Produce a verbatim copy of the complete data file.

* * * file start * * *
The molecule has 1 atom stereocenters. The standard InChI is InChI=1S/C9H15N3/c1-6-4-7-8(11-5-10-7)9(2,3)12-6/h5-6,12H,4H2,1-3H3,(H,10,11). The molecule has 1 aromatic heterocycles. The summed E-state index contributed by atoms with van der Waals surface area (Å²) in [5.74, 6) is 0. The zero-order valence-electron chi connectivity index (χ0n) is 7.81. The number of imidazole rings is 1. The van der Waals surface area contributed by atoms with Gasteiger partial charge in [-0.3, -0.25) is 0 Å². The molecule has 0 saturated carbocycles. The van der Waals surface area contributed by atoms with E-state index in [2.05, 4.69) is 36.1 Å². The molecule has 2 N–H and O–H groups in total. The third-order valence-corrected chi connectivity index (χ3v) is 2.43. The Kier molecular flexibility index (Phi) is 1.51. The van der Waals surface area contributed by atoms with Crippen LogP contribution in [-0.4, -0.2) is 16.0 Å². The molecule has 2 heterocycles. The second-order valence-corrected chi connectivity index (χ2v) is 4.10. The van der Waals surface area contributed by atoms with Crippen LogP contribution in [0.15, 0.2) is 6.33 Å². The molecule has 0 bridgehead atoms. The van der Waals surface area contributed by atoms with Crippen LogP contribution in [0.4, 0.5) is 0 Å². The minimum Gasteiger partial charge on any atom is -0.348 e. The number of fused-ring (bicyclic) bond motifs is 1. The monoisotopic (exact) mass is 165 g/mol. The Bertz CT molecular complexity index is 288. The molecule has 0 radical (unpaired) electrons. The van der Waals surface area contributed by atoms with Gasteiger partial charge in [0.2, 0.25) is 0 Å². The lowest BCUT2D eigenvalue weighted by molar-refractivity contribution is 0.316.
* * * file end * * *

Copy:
The molecule has 1 atom stereocenters. The standard InChI is InChI=1S/C9H15N3/c1-6-4-7-8(11-5-10-7)9(2,3)12-6/h5-6,12H,4H2,1-3H3,(H,10,11). The molecule has 1 aromatic heterocycles. The summed E-state index contributed by atoms with van der Waals surface area (Å²) in [5.74, 6) is 0. The zero-order valence-electron chi connectivity index (χ0n) is 7.81. The number of imidazole rings is 1. The van der Waals surface area contributed by atoms with Gasteiger partial charge in [-0.3, -0.25) is 0 Å². The molecule has 0 saturated carbocycles. The van der Waals surface area contributed by atoms with E-state index in [2.05, 4.69) is 36.1 Å². The molecule has 2 N–H and O–H groups in total. The third-order valence-corrected chi connectivity index (χ3v) is 2.43. The Kier molecular flexibility index (Phi) is 1.51. The van der Waals surface area contributed by atoms with Crippen LogP contribution in [-0.4, -0.2) is 16.0 Å². The molecule has 2 heterocycles. The second-order valence-corrected chi connectivity index (χ2v) is 4.10. The van der Waals surface area contributed by atoms with Crippen LogP contribution in [0.15, 0.2) is 6.33 Å². The molecule has 0 bridgehead atoms. The van der Waals surface area contributed by atoms with Crippen LogP contribution in [0.4, 0.5) is 0 Å². The minimum Gasteiger partial charge on any atom is -0.348 e. The number of fused-ring (bicyclic) bond motifs is 1. The monoisotopic (exact) mass is 165 g/mol. The Bertz CT molecular complexity index is 288. The molecule has 0 radical (unpaired) electrons. The van der Waals surface area contributed by atoms with Gasteiger partial charge in [0.2, 0.25) is 0 Å². The lowest BCUT2D eigenvalue weighted by molar-refractivity contribution is 0.316.